In a community based studies from Ethiopia, the prevalence of cigarette smoking varies from 15.4% in Butajira a predominantly area of south central to 28% in Kersa Ethiopia [911]. In several studies tobacco dependence has been associated with male gender, tertiary level of education, older age, alcohol use disorders [12], bipolar disorder [12, 13], unipolar depression, personality disorders, schizophrenia and schizoaffective disorder [13, 14]. Although the prevalence of tobacco was studied in different populations in sub-Saharan Africa including Ethiopia, little is known about tobacco dependence and associated factors among mental health service users. Therefore, this study aimed to bridge the knowledge gap by assessing the prevalence of tobacco dependence and associated factors among mental health service users at a teaching Hospital in Southwest Ethiopia.

Methods

Study area

A cross-section study was conducted in Jimma University Teaching Hospital (JUTH) which is located in the Southwest part of Ethiopia, 352 km far away from Addis Ababa. JUTH is one of the oldest public hospitals in the country, established in 1937. An out-patient psychiatric clinic was established in 1988 [15] and subsequently a 26 bedded in-patient psychiatric service was developed. Jimma University Teaching Hospital is the only hospital with psychiatry clinic and services in southwest Ethiopia. Data for this study were collected from November 1–30, 2014.

Data collection instrument

  1. 1.

    Outcome variable: Tobacco dependence

     
A structured interviewer-administered questionnaire (Fagerstrom Test for Nicotine Dependence (FTND)) was used to assess tobacco dependence. The FTND has six items, with a total score ranging from 0 to 10 to measure nicotine dependence [16]. The FTND has been shown to have good test–retest reliability and validity in populations of smokers with mental health problems [17]. At a cut-off score ≥5, the FTND has good sensitivity and specificity (0.75 and 0.80, respectively) [18]. A total FTND score of five indicates moderate nicotine dependence, a score of 6–7 indicates high nicotine dependence and a score of 8–10 indicates very high nicotine dependence [16]. In this study a total score of FTND ≥5 was considered to indicate tobacco dependence [18].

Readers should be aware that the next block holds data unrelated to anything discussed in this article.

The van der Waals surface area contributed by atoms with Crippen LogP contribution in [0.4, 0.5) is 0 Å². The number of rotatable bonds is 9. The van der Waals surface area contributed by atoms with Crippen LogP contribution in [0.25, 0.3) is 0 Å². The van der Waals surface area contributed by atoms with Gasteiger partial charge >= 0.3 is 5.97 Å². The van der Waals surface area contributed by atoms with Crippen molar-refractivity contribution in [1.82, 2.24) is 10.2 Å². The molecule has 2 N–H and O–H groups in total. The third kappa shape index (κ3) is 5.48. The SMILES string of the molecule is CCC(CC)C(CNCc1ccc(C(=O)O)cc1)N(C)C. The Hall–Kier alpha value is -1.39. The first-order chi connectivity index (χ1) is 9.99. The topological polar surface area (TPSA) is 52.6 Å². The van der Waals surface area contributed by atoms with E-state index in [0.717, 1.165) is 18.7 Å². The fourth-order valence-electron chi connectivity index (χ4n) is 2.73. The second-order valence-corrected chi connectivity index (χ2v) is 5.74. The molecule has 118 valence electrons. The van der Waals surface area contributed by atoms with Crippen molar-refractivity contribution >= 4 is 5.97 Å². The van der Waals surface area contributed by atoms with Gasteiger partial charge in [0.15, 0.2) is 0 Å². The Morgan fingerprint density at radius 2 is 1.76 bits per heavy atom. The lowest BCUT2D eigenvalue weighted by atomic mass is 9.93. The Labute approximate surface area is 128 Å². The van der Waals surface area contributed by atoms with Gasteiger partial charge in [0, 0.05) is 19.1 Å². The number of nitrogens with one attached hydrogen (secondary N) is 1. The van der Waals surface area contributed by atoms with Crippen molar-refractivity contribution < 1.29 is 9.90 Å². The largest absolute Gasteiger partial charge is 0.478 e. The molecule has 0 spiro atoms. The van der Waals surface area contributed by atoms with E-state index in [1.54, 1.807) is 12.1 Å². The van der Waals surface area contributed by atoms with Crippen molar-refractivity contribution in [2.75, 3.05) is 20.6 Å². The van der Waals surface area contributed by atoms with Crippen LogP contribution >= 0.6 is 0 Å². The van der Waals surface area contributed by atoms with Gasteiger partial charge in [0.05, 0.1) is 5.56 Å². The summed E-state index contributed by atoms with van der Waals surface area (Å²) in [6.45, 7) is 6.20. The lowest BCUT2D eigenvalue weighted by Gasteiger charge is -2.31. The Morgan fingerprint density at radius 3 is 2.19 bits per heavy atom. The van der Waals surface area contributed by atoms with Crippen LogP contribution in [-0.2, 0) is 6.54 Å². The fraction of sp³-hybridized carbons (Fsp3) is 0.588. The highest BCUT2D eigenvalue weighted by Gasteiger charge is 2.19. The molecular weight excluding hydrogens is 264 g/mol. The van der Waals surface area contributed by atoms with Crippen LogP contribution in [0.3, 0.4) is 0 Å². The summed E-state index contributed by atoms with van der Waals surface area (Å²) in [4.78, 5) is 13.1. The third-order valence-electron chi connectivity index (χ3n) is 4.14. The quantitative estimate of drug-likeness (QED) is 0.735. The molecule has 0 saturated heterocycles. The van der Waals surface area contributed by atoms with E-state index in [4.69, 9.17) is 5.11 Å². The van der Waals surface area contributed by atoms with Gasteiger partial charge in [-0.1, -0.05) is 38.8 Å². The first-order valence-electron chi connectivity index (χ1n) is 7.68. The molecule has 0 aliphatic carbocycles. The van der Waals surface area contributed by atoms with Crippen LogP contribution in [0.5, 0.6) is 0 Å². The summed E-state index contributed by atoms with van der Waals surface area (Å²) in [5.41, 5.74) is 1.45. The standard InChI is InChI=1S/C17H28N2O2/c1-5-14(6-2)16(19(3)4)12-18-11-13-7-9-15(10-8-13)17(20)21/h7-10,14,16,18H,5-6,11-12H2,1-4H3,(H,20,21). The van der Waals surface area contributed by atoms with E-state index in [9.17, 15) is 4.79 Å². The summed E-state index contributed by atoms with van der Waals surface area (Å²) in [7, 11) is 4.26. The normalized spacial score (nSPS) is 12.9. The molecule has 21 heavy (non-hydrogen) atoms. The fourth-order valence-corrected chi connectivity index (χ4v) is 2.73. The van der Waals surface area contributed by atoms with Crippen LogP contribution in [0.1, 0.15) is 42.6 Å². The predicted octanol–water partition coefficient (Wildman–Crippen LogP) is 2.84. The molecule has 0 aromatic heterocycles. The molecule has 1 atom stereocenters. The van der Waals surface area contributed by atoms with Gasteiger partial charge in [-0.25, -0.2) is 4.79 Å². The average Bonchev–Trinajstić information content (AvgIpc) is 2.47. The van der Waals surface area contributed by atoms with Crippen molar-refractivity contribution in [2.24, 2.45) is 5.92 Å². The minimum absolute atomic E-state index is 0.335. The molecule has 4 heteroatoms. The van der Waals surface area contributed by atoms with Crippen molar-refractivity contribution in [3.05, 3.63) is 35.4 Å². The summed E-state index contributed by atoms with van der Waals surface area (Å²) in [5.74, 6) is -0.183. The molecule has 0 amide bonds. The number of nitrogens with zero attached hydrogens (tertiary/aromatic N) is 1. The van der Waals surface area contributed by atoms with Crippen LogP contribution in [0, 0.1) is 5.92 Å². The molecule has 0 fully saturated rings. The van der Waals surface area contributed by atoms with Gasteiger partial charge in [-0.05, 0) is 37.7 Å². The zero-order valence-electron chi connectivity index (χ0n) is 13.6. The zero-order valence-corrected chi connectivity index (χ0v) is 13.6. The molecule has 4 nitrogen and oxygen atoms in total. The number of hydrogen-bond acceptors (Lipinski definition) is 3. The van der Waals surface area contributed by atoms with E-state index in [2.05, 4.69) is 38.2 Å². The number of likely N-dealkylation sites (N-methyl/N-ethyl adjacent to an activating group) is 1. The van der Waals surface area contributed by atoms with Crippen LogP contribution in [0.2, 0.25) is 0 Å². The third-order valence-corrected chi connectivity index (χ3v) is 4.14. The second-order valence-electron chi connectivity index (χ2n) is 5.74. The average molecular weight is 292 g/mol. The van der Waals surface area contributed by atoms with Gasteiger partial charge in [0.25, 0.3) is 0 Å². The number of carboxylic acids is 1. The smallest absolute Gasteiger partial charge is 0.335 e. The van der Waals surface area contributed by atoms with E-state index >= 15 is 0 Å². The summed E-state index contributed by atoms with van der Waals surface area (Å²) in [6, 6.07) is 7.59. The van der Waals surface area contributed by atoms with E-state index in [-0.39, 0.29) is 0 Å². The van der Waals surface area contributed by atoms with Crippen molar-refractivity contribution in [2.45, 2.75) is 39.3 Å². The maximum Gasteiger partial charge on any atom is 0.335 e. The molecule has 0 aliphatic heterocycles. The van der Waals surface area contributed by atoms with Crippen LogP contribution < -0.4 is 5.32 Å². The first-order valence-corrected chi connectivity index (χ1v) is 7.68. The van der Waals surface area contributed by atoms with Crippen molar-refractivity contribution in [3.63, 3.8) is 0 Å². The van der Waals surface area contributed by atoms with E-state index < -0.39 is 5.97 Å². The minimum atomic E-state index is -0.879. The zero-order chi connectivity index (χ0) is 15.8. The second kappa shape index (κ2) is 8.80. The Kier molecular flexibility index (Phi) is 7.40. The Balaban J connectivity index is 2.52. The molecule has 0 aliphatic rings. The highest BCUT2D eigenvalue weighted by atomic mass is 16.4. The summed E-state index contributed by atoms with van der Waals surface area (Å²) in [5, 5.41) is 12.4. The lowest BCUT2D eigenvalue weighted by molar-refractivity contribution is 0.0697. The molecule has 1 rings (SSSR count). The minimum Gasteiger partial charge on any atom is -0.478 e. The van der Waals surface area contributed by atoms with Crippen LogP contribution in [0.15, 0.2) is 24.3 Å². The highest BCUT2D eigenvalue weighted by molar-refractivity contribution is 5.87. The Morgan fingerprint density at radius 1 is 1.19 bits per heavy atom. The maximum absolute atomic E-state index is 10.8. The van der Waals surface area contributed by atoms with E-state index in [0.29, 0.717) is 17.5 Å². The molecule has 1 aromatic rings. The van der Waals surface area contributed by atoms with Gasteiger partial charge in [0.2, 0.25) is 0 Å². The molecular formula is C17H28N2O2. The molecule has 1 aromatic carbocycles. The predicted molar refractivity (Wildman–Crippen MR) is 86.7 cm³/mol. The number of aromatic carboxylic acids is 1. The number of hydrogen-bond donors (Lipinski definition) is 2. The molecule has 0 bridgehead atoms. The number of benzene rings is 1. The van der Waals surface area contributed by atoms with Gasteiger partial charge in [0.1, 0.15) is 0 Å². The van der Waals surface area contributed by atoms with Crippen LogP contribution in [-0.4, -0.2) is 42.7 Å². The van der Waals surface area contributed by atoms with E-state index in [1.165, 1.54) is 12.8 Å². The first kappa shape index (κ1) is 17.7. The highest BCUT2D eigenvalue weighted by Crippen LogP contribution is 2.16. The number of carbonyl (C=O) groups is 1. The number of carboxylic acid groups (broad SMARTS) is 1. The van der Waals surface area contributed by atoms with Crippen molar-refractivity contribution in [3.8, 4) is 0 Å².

1. 2.

    Factors associated with tobacco dependence

     

Socio-demographic variables: A structured interviewer-administered questionnaire was used to assess socio-demographic and socio-economic status of participants (age, sex, religion, ethnicity, marital status, educational level, frequency of attending a place of worship, monthly income, occupation and living condition).

Khat chewing: A structured interviewer-administered questionnaire was used to assess the pattern of khat chewing, including frequency. In this study, current khat chewing was defined as chewing khat during the month prior to the interview.

Alcohol use disorders (AUDs): AUDs was assessed using the four item CAGE questionnaire (Cut down, Annoyed, Guilty, Eye opener). CAGE is short and easily applied in clinical practice. Sensitivity and specificity of CAGE at a cut-off score ≥2 was 0.71 and 0.90, respectively [19]. In this study a total score of ≥2 on CAGE was used to indicate alcohol use disorder.

Reasons for starting tobacco smoking

Patients who had tobacco dependence were asked about their reasons for starting tobacco smoking, categorized as follows: smoking for enjoyment, smoking is fashionable, smoking increases self-esteem, self-treatment for their illness, to forget financial problems, to relieve longstanding stress, having friends who use tobacco and family history of tobacco smoking.

Clinical characteristics

Charts of the patients were reviewed for psychiatric diagnosis and frequency of hospital visit. A self-reported questionnaire was used to assess co-morbid medical illness, including hypertension, diabetes mellitus and gastritis. The data collection instrument was prepared in English and then translated into both Afan Oromo and Amharic, the main languages spoken in the area. Back-translation into English was undertaken for both languages and the final versions obtained through expert consensus.

Data collection procedures

Data were collected by five diploma level psychiatric nurses after one day of training to familiarize them with the study tool. Data collection was carried out after the questionnaire has been pre-tested in 5% of the total sample size at JUTH psychiatric clinic. Data collection was supervised by a BSc level psychiatric nurse. The supervisor monitored data quality and checked all questionnaires for completeness.